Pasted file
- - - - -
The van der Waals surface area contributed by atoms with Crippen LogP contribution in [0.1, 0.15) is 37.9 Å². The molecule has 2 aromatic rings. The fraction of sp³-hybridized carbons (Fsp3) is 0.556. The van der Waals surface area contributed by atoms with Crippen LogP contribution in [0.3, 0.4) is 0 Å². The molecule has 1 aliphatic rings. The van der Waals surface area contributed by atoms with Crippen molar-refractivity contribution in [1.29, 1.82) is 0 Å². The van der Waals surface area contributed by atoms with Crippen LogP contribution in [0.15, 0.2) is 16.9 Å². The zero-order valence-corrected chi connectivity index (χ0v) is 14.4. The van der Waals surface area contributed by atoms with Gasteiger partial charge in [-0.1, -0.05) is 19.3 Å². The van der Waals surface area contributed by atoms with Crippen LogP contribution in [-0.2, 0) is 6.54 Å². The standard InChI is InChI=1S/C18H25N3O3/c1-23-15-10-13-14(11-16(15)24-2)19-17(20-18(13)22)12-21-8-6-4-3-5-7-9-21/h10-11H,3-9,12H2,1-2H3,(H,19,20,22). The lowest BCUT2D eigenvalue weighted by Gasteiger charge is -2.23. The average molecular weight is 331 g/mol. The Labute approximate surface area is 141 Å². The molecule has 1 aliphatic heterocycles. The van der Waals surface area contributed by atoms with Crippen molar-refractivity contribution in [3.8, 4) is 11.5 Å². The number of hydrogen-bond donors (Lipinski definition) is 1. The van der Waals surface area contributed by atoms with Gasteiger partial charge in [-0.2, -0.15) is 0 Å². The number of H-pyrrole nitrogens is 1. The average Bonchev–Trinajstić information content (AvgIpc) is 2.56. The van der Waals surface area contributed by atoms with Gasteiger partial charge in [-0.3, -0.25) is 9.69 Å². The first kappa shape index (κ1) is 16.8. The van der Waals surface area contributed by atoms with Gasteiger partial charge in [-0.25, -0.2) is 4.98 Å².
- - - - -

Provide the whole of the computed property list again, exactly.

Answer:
The van der Waals surface area contributed by atoms with Crippen LogP contribution in [0.1, 0.15) is 37.9 Å². The molecule has 2 aromatic rings. The fraction of sp³-hybridized carbons (Fsp3) is 0.556. The van der Waals surface area contributed by atoms with Crippen LogP contribution in [0.3, 0.4) is 0 Å². The molecule has 1 aliphatic rings. The van der Waals surface area contributed by atoms with Crippen molar-refractivity contribution in [1.29, 1.82) is 0 Å². The van der Waals surface area contributed by atoms with Crippen LogP contribution in [0.15, 0.2) is 16.9 Å². The zero-order valence-corrected chi connectivity index (χ0v) is 14.4. The van der Waals surface area contributed by atoms with Gasteiger partial charge in [-0.1, -0.05) is 19.3 Å². The van der Waals surface area contributed by atoms with Crippen LogP contribution in [-0.2, 0) is 6.54 Å². The standard InChI is InChI=1S/C18H25N3O3/c1-23-15-10-13-14(11-16(15)24-2)19-17(20-18(13)22)12-21-8-6-4-3-5-7-9-21/h10-11H,3-9,12H2,1-2H3,(H,19,20,22). The lowest BCUT2D eigenvalue weighted by Gasteiger charge is -2.23. The average molecular weight is 331 g/mol. The Labute approximate surface area is 141 Å². The molecule has 1 aliphatic heterocycles. The van der Waals surface area contributed by atoms with Crippen molar-refractivity contribution in [3.8, 4) is 11.5 Å². The number of hydrogen-bond donors (Lipinski definition) is 1. The van der Waals surface area contributed by atoms with Gasteiger partial charge in [-0.2, -0.15) is 0 Å². The number of H-pyrrole nitrogens is 1. The average Bonchev–Trinajstić information content (AvgIpc) is 2.56. The van der Waals surface area contributed by atoms with Gasteiger partial charge in [-0.3, -0.25) is 9.69 Å². The first kappa shape index (κ1) is 16.8. The van der Waals surface area contributed by atoms with Gasteiger partial charge in [-0.25, -0.2) is 4.98 Å².